Debra Christmas spoke about how she overcame barriers when starting her high-tech career in 1979 as a young Black woman. When she first sat at the executive table with nine white men twenty years older than her, she knew they felt she didn’t belong there. When she accepted a new position in IT, she was often challenged and dismissed. Yet she grew up in a strong Black community in Montreal that taught her she belonged wherever she showed up. “I never ever felt I didn’t belong. They might not think I belong, but I thought I belonged,” she said. She emphasized understanding where people are coming from, gauging whether their hostility is coming from a place of ignorance or arrogance, and responding appropriately, because there’s no point in just getting mad. “The more that I understand where you’re coming from, the more ammunition I have to now go forward,” she said. She calls it “learning how to play the room.”

The four panelists stand with the MC, the moderator, DTBEN, and DVMAG at the front of the auditorium after the event.

Courageous Conversations

By all accounts, it was a fascinating and rich conversation. In fact, the panelists and audience members were so engaged, the discussion continued to flow well beyond the planned one-hour duration. Issues of inclusion and belonging were central to many of the remarks and discussions during this unique event. As DND/CAF works to evolve its culture, it was a poignant reminder that creating space for members to share their lived experiences and have constructive conversations is critical to achieving meaningful change.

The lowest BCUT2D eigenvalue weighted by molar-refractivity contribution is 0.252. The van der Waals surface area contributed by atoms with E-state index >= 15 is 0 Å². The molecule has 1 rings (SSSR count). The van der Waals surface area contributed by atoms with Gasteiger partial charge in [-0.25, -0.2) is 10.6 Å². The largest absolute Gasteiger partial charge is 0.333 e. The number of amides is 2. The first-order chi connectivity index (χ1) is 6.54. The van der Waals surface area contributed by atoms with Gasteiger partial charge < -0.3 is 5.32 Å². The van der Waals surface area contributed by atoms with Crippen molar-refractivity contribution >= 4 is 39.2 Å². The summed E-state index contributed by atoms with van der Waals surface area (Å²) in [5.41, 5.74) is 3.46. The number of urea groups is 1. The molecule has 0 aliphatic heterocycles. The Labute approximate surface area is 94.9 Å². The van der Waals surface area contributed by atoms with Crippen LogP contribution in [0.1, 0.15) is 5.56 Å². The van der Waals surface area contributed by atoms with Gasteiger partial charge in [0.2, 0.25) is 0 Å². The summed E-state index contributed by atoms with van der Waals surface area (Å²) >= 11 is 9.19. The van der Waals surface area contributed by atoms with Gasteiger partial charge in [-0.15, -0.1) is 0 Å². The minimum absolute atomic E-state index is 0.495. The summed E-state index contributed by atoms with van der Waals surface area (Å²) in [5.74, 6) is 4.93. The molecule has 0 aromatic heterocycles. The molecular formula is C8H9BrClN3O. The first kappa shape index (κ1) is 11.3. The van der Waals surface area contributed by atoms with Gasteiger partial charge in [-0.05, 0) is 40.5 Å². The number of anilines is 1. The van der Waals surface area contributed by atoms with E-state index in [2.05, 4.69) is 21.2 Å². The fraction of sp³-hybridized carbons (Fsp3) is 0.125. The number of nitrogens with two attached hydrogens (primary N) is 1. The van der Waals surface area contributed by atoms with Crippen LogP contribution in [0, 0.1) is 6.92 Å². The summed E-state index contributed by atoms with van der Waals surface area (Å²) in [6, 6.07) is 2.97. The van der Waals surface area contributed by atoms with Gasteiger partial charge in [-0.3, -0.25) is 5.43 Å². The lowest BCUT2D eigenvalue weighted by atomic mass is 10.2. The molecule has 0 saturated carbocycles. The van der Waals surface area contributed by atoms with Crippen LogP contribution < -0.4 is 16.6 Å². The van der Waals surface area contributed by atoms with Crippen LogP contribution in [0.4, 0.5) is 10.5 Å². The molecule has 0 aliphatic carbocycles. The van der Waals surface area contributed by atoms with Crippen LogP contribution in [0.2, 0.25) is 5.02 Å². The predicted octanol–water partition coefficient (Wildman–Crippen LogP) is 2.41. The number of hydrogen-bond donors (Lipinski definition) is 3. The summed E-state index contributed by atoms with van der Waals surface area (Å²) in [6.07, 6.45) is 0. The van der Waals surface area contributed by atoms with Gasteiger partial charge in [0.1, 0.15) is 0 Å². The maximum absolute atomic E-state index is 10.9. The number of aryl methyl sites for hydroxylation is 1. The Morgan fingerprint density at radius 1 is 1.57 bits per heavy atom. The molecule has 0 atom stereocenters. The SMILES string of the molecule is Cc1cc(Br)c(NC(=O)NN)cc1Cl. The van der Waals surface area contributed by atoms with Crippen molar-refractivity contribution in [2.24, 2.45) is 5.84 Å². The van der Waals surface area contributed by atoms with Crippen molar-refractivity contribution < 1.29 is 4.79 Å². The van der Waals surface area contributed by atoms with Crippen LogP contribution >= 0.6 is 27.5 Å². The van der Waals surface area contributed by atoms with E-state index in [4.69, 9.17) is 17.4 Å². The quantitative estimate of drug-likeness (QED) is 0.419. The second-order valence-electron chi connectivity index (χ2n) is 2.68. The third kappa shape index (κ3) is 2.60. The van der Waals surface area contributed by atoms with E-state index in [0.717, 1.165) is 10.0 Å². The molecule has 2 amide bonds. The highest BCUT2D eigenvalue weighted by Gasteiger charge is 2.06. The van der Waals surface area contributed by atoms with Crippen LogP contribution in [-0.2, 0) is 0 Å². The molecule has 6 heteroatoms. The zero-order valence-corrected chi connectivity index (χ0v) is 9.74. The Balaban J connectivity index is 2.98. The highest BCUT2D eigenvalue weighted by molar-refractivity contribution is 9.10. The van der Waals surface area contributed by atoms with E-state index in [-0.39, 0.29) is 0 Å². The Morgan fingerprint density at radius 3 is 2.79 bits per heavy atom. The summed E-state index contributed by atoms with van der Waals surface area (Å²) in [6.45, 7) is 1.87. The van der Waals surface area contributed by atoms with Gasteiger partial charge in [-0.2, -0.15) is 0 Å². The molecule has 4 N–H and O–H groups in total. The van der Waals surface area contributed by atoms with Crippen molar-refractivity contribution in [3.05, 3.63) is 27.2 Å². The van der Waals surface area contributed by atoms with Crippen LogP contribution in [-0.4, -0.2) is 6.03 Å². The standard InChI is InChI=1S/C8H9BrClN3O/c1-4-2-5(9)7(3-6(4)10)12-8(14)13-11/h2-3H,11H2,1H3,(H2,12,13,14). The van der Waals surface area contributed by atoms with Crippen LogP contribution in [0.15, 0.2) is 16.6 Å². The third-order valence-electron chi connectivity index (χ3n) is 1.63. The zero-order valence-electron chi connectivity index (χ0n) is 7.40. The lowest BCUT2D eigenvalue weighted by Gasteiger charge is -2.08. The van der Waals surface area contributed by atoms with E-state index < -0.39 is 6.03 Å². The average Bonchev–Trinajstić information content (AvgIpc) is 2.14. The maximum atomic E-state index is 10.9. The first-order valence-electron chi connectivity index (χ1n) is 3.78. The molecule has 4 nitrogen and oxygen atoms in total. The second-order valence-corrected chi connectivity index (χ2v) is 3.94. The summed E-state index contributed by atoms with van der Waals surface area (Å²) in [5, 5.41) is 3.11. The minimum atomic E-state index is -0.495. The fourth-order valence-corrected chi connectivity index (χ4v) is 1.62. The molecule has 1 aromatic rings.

In his closing remarks, Cmdre Olivier acknowledged incredibly positive spirit of the discussion and encouraged everyone to keep up the momentum: “Thank you for being curious. Thank you for being willing to listen and learn. Let’s continue this conversation not just in February but every day.”

A driving force behind this first-ever official National Defence Black History Month Event were the leaders from the DTBEN, specifically Faduno Ali, Lieutenant Commander Esrom Tesfamichael, Major Chris Stobbs and Cassandra Auguste. Their advocacy and passion is a great example of how people in the Defence Team are working together to create positive change and motivate others to do the same.

Defence Team members can watch—or re-watch—the full recording of the Black History Month event on MS Streams. A version with subtitles in both official languages is currently in development and will be posted on Canada.ca in the coming weeks to open up access to a wider audience.

Source: The Maple Leaf